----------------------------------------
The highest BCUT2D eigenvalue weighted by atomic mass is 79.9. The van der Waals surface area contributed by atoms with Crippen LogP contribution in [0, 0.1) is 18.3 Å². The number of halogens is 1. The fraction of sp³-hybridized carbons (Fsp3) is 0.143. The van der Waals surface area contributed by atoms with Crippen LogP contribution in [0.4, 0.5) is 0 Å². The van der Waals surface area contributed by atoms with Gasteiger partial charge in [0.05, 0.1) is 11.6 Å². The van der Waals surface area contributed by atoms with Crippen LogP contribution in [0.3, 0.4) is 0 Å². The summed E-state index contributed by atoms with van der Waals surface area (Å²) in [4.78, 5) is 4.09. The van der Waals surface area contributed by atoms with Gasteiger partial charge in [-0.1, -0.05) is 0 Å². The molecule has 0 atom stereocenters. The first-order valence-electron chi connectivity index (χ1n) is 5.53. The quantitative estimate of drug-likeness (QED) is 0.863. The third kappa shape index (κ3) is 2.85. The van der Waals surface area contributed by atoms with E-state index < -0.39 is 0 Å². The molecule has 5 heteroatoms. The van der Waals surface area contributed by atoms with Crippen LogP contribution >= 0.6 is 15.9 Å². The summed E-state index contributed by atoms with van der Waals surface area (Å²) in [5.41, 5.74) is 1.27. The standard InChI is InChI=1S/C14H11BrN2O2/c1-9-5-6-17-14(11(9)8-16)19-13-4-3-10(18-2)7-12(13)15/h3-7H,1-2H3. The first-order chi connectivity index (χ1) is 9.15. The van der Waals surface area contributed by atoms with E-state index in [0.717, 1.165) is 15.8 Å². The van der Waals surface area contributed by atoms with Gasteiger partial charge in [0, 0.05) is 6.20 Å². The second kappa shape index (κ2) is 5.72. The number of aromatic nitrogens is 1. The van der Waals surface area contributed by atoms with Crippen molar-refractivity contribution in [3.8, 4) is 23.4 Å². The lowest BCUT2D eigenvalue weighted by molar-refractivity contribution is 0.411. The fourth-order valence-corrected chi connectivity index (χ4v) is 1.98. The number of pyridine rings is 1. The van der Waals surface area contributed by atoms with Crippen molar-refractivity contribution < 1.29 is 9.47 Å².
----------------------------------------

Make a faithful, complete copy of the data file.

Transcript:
The highest BCUT2D eigenvalue weighted by atomic mass is 79.9. The van der Waals surface area contributed by atoms with Crippen LogP contribution in [0, 0.1) is 18.3 Å². The number of halogens is 1. The fraction of sp³-hybridized carbons (Fsp3) is 0.143. The van der Waals surface area contributed by atoms with Crippen LogP contribution in [0.4, 0.5) is 0 Å². The van der Waals surface area contributed by atoms with Gasteiger partial charge in [0.05, 0.1) is 11.6 Å². The van der Waals surface area contributed by atoms with Crippen LogP contribution in [0.3, 0.4) is 0 Å². The summed E-state index contributed by atoms with van der Waals surface area (Å²) in [4.78, 5) is 4.09. The van der Waals surface area contributed by atoms with Gasteiger partial charge in [-0.1, -0.05) is 0 Å². The molecule has 0 atom stereocenters. The first-order valence-electron chi connectivity index (χ1n) is 5.53. The quantitative estimate of drug-likeness (QED) is 0.863. The third kappa shape index (κ3) is 2.85. The van der Waals surface area contributed by atoms with E-state index < -0.39 is 0 Å². The molecule has 5 heteroatoms. The van der Waals surface area contributed by atoms with Crippen LogP contribution >= 0.6 is 15.9 Å². The summed E-state index contributed by atoms with van der Waals surface area (Å²) in [5.41, 5.74) is 1.27. The standard InChI is InChI=1S/C14H11BrN2O2/c1-9-5-6-17-14(11(9)8-16)19-13-4-3-10(18-2)7-12(13)15/h3-7H,1-2H3. The first-order chi connectivity index (χ1) is 9.15. The van der Waals surface area contributed by atoms with E-state index in [0.717, 1.165) is 15.8 Å². The van der Waals surface area contributed by atoms with Gasteiger partial charge in [0, 0.05) is 6.20 Å². The second kappa shape index (κ2) is 5.72. The number of aromatic nitrogens is 1. The van der Waals surface area contributed by atoms with Crippen molar-refractivity contribution in [3.8, 4) is 23.4 Å². The lowest BCUT2D eigenvalue weighted by molar-refractivity contribution is 0.411. The fourth-order valence-corrected chi connectivity index (χ4v) is 1.98. The number of pyridine rings is 1. The van der Waals surface area contributed by atoms with Crippen molar-refractivity contribution < 1.29 is 9.47 Å².